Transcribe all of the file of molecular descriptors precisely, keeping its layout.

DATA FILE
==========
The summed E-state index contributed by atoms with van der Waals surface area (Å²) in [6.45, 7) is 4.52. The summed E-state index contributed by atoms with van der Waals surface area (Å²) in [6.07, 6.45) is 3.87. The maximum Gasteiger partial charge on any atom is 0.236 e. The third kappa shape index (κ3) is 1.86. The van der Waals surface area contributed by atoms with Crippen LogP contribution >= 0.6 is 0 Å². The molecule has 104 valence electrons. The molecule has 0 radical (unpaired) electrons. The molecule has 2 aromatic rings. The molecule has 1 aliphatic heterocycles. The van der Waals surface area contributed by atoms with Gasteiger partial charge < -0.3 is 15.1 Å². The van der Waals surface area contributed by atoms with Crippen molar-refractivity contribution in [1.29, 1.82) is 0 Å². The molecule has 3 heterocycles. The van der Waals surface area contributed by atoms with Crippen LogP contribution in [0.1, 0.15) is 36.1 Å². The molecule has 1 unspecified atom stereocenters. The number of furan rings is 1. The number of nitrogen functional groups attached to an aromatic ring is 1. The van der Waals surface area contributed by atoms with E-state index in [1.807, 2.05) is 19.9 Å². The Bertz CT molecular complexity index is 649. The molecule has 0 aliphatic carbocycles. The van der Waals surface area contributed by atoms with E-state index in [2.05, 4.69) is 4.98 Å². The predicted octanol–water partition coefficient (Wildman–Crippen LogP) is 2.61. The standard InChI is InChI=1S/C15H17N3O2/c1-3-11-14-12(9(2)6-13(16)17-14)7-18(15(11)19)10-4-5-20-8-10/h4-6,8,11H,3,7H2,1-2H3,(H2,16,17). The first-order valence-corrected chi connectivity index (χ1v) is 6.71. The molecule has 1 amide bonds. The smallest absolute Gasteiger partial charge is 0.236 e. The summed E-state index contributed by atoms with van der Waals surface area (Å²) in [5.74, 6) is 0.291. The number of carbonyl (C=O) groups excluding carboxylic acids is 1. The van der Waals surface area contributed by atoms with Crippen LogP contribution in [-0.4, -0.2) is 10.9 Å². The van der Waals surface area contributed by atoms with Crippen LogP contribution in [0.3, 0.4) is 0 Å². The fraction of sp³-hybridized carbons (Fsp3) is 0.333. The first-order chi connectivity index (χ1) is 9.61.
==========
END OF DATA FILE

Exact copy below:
The summed E-state index contributed by atoms with van der Waals surface area (Å²) in [6.45, 7) is 4.52. The summed E-state index contributed by atoms with van der Waals surface area (Å²) in [6.07, 6.45) is 3.87. The maximum Gasteiger partial charge on any atom is 0.236 e. The third kappa shape index (κ3) is 1.86. The van der Waals surface area contributed by atoms with Crippen LogP contribution >= 0.6 is 0 Å². The molecule has 104 valence electrons. The molecule has 0 radical (unpaired) electrons. The molecule has 2 aromatic rings. The molecule has 1 aliphatic heterocycles. The van der Waals surface area contributed by atoms with Gasteiger partial charge < -0.3 is 15.1 Å². The van der Waals surface area contributed by atoms with Crippen molar-refractivity contribution in [1.29, 1.82) is 0 Å². The molecule has 3 heterocycles. The van der Waals surface area contributed by atoms with Crippen LogP contribution in [0.1, 0.15) is 36.1 Å². The molecule has 1 unspecified atom stereocenters. The number of furan rings is 1. The number of nitrogen functional groups attached to an aromatic ring is 1. The van der Waals surface area contributed by atoms with E-state index in [1.807, 2.05) is 19.9 Å². The Bertz CT molecular complexity index is 649. The molecule has 0 aliphatic carbocycles. The van der Waals surface area contributed by atoms with E-state index in [2.05, 4.69) is 4.98 Å². The predicted octanol–water partition coefficient (Wildman–Crippen LogP) is 2.61. The standard InChI is InChI=1S/C15H17N3O2/c1-3-11-14-12(9(2)6-13(16)17-14)7-18(15(11)19)10-4-5-20-8-10/h4-6,8,11H,3,7H2,1-2H3,(H2,16,17). The first-order valence-corrected chi connectivity index (χ1v) is 6.71. The molecule has 1 amide bonds. The smallest absolute Gasteiger partial charge is 0.236 e. The summed E-state index contributed by atoms with van der Waals surface area (Å²) in [5.74, 6) is 0.291. The number of carbonyl (C=O) groups excluding carboxylic acids is 1. The van der Waals surface area contributed by atoms with Crippen LogP contribution in [-0.4, -0.2) is 10.9 Å². The van der Waals surface area contributed by atoms with Crippen LogP contribution in [0.3, 0.4) is 0 Å². The fraction of sp³-hybridized carbons (Fsp3) is 0.333. The first-order chi connectivity index (χ1) is 9.61.